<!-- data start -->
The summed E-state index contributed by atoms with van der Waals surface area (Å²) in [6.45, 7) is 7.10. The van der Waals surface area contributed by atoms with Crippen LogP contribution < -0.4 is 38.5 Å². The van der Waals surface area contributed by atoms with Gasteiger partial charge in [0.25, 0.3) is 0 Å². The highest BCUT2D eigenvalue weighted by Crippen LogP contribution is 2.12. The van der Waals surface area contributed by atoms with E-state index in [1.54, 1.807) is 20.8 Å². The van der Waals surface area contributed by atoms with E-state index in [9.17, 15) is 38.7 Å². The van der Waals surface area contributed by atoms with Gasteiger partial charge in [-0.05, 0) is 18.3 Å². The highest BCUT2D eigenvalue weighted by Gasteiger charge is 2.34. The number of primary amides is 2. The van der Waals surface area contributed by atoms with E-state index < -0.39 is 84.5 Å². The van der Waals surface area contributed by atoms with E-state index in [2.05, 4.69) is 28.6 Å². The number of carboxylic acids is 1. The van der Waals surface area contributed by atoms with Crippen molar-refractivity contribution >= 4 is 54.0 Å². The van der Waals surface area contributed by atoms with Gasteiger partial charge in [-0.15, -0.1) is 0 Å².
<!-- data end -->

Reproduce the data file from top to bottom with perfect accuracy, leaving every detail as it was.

The summed E-state index contributed by atoms with van der Waals surface area (Å²) in [6.45, 7) is 7.10. The van der Waals surface area contributed by atoms with Crippen LogP contribution < -0.4 is 38.5 Å². The van der Waals surface area contributed by atoms with Gasteiger partial charge in [0.25, 0.3) is 0 Å². The highest BCUT2D eigenvalue weighted by Crippen LogP contribution is 2.12. The van der Waals surface area contributed by atoms with E-state index in [1.54, 1.807) is 20.8 Å². The van der Waals surface area contributed by atoms with E-state index in [9.17, 15) is 38.7 Å². The van der Waals surface area contributed by atoms with Gasteiger partial charge in [-0.05, 0) is 18.3 Å². The highest BCUT2D eigenvalue weighted by Gasteiger charge is 2.34. The number of primary amides is 2. The van der Waals surface area contributed by atoms with E-state index < -0.39 is 84.5 Å². The van der Waals surface area contributed by atoms with E-state index in [2.05, 4.69) is 28.6 Å². The number of carboxylic acids is 1. The van der Waals surface area contributed by atoms with Crippen molar-refractivity contribution >= 4 is 54.0 Å². The van der Waals surface area contributed by atoms with Gasteiger partial charge in [-0.15, -0.1) is 0 Å².